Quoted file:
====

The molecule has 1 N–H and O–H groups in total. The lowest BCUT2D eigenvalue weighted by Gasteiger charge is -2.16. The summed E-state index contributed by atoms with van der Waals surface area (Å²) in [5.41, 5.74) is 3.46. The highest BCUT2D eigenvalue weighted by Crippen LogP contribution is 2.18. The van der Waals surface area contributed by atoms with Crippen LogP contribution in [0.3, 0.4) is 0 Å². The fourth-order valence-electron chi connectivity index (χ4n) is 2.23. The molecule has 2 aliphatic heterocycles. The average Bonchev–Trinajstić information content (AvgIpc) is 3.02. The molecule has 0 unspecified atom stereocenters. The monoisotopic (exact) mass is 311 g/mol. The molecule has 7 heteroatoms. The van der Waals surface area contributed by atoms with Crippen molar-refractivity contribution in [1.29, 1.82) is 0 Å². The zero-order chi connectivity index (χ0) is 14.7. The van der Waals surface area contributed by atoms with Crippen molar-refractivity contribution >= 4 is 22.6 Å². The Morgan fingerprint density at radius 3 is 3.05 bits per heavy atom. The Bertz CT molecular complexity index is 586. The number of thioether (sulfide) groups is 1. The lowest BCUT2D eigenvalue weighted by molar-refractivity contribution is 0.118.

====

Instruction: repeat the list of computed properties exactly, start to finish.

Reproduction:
The molecule has 1 N–H and O–H groups in total. The lowest BCUT2D eigenvalue weighted by Gasteiger charge is -2.16. The summed E-state index contributed by atoms with van der Waals surface area (Å²) in [5.41, 5.74) is 3.46. The highest BCUT2D eigenvalue weighted by Crippen LogP contribution is 2.18. The van der Waals surface area contributed by atoms with Crippen LogP contribution in [0.3, 0.4) is 0 Å². The fourth-order valence-electron chi connectivity index (χ4n) is 2.23. The molecule has 2 aliphatic heterocycles. The average Bonchev–Trinajstić information content (AvgIpc) is 3.02. The molecule has 0 unspecified atom stereocenters. The monoisotopic (exact) mass is 311 g/mol. The molecule has 7 heteroatoms. The van der Waals surface area contributed by atoms with Crippen molar-refractivity contribution in [1.29, 1.82) is 0 Å². The zero-order chi connectivity index (χ0) is 14.7. The van der Waals surface area contributed by atoms with Crippen molar-refractivity contribution >= 4 is 22.6 Å². The Morgan fingerprint density at radius 3 is 3.05 bits per heavy atom. The Bertz CT molecular complexity index is 586. The number of thioether (sulfide) groups is 1. The lowest BCUT2D eigenvalue weighted by molar-refractivity contribution is 0.118.